Scientific proof against carbon dating

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Thus all the right mutations (and none of the destructive ones) must happen at the same time by pure chance. To illustrate just how hopeless it is, imagine this: on the ground are all the materials needed to build a house (nails, boards, shingles, windows, etc.).We tie a hammer to the wagging tail of a dog and let him wander about the work site for as long as you please, even millions of years.Sweeps "were too infrequent within the past 250,000 years to have had discernible effects on genomic diversity." "Classic sweeps were not a dominant mode of human adaptation over the past 250,000 years." --Hernandez, Ryan D., Joanna L. Cord Melton, Adam Auton, Gilean Mc Vean, 1000 Genomes Project, Guy Sella, Molly Przeworski. Classic Selective Sweeps Were Rare in Recent Human Evolution. There were many mutations, but none caught on, and the experiment ran into the . The ability to use citrate in the presence of oxygen, trumpeted by evolutionists as a big deal, was the result of previously existing information being rearranged, not the origin of new information.They wrote that "forward experimental evolution can often be completely reversed with these populations". Mutations that result in a gain of novel information have not been observed.Scientists like to study them because a generation (from egg to adult) takes only 9 days. Here is how the imaginary part is supposed to happen: On rare occasions a mutation in DNA improves a creature's ability to survive, so it is more likely to reproduce (natural selection).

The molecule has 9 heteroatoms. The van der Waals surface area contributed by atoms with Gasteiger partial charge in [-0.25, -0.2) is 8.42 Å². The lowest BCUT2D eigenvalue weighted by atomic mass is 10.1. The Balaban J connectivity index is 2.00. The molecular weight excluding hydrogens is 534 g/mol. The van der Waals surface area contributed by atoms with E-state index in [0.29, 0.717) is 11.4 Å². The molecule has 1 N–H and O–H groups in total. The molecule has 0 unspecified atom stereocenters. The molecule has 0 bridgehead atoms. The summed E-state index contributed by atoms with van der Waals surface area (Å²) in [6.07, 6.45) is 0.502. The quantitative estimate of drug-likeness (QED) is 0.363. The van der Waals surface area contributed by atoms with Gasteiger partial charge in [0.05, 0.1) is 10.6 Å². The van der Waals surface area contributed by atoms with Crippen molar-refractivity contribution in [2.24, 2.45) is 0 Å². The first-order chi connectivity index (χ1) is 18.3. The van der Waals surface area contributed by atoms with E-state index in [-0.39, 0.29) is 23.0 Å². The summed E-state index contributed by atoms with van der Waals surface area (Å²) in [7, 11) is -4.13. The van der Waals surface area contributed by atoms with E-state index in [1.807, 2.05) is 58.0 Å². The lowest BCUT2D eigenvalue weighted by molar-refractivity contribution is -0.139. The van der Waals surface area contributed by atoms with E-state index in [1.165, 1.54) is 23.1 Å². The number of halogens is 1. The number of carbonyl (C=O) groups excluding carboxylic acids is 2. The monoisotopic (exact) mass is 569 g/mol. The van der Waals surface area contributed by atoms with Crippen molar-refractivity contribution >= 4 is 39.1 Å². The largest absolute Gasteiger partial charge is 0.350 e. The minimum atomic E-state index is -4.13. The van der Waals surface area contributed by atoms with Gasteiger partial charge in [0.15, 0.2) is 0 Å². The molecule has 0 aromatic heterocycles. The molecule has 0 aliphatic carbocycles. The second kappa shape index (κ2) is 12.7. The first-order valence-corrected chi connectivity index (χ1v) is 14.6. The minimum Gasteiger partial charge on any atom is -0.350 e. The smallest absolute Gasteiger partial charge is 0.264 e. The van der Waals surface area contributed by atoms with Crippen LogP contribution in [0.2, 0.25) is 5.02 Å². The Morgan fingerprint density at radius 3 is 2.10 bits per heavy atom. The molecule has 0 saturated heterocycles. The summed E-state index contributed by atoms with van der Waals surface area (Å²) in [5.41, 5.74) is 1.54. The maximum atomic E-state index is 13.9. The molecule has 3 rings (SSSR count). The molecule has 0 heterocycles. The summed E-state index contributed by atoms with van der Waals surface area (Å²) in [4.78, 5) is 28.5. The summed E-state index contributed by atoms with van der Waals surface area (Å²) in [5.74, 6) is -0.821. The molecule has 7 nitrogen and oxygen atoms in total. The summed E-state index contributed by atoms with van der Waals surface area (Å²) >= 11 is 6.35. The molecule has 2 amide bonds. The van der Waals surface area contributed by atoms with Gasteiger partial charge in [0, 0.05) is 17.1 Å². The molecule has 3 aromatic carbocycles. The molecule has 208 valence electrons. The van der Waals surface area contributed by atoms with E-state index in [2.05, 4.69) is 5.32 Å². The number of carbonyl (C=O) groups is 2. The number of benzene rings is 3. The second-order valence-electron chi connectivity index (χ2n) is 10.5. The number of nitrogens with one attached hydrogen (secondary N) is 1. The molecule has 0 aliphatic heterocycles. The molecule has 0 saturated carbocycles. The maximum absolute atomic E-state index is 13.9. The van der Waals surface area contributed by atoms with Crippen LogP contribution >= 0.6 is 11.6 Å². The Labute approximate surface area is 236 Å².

That is how the idea of biological evolution has spread since 1859. The types of bird beaks, the colors of moths, leg sizes, etc. Each type and length of beak a finch can have is already in the gene pool and adaptive mechanisms of finches.It might even work if it took just one gene to make and control one part.But parts of living creatures are constructed of intricate components with connections that all need to be in place for the thing to work, controlled by many genes that have to act in the proper sequence.Whenever variation is pushed to extremes by selective breeding (to get the most milk from cows, sugar from beets, bristles on fruit flies, or any other characteristic), the line becomes sterile and dies out.And as one characteristic increases, others diminish.

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